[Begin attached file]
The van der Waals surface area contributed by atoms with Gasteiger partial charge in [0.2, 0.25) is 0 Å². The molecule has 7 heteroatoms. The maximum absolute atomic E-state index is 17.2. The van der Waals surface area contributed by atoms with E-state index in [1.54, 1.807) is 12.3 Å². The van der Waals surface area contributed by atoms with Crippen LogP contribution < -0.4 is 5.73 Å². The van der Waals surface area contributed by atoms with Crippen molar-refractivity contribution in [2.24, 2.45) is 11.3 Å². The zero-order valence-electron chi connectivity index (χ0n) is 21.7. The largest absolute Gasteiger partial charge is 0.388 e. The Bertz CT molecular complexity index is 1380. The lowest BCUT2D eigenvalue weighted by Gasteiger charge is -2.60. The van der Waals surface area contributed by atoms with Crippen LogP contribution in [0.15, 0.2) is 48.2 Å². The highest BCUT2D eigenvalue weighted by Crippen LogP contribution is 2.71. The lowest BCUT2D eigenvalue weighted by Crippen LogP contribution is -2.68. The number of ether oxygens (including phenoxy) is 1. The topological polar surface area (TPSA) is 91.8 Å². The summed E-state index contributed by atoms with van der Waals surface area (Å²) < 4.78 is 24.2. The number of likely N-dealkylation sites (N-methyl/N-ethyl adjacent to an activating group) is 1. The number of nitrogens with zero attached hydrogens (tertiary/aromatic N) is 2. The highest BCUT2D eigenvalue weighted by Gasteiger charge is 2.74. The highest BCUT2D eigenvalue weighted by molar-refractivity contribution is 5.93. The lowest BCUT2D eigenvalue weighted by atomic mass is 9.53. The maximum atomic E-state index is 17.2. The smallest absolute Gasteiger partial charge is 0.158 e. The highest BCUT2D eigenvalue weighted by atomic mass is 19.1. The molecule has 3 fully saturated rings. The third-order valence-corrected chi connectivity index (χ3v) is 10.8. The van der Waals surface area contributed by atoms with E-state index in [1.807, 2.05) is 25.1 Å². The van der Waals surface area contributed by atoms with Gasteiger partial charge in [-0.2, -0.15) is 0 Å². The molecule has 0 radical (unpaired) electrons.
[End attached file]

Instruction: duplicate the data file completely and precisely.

The van der Waals surface area contributed by atoms with Gasteiger partial charge in [0.2, 0.25) is 0 Å². The molecule has 7 heteroatoms. The maximum absolute atomic E-state index is 17.2. The van der Waals surface area contributed by atoms with E-state index in [1.54, 1.807) is 12.3 Å². The van der Waals surface area contributed by atoms with Crippen LogP contribution < -0.4 is 5.73 Å². The van der Waals surface area contributed by atoms with Crippen molar-refractivity contribution in [2.24, 2.45) is 11.3 Å². The zero-order valence-electron chi connectivity index (χ0n) is 21.7. The largest absolute Gasteiger partial charge is 0.388 e. The Bertz CT molecular complexity index is 1380. The lowest BCUT2D eigenvalue weighted by Gasteiger charge is -2.60. The van der Waals surface area contributed by atoms with Crippen LogP contribution in [0.15, 0.2) is 48.2 Å². The highest BCUT2D eigenvalue weighted by Crippen LogP contribution is 2.71. The lowest BCUT2D eigenvalue weighted by Crippen LogP contribution is -2.68. The number of ether oxygens (including phenoxy) is 1. The topological polar surface area (TPSA) is 91.8 Å². The summed E-state index contributed by atoms with van der Waals surface area (Å²) < 4.78 is 24.2. The number of likely N-dealkylation sites (N-methyl/N-ethyl adjacent to an activating group) is 1. The number of nitrogens with zero attached hydrogens (tertiary/aromatic N) is 2. The highest BCUT2D eigenvalue weighted by Gasteiger charge is 2.74. The highest BCUT2D eigenvalue weighted by molar-refractivity contribution is 5.93. The lowest BCUT2D eigenvalue weighted by atomic mass is 9.53. The maximum atomic E-state index is 17.2. The smallest absolute Gasteiger partial charge is 0.158 e. The highest BCUT2D eigenvalue weighted by atomic mass is 19.1. The molecule has 3 fully saturated rings. The third-order valence-corrected chi connectivity index (χ3v) is 10.8. The van der Waals surface area contributed by atoms with E-state index in [1.807, 2.05) is 25.1 Å². The van der Waals surface area contributed by atoms with Gasteiger partial charge in [-0.2, -0.15) is 0 Å². The molecule has 0 radical (unpaired) electrons.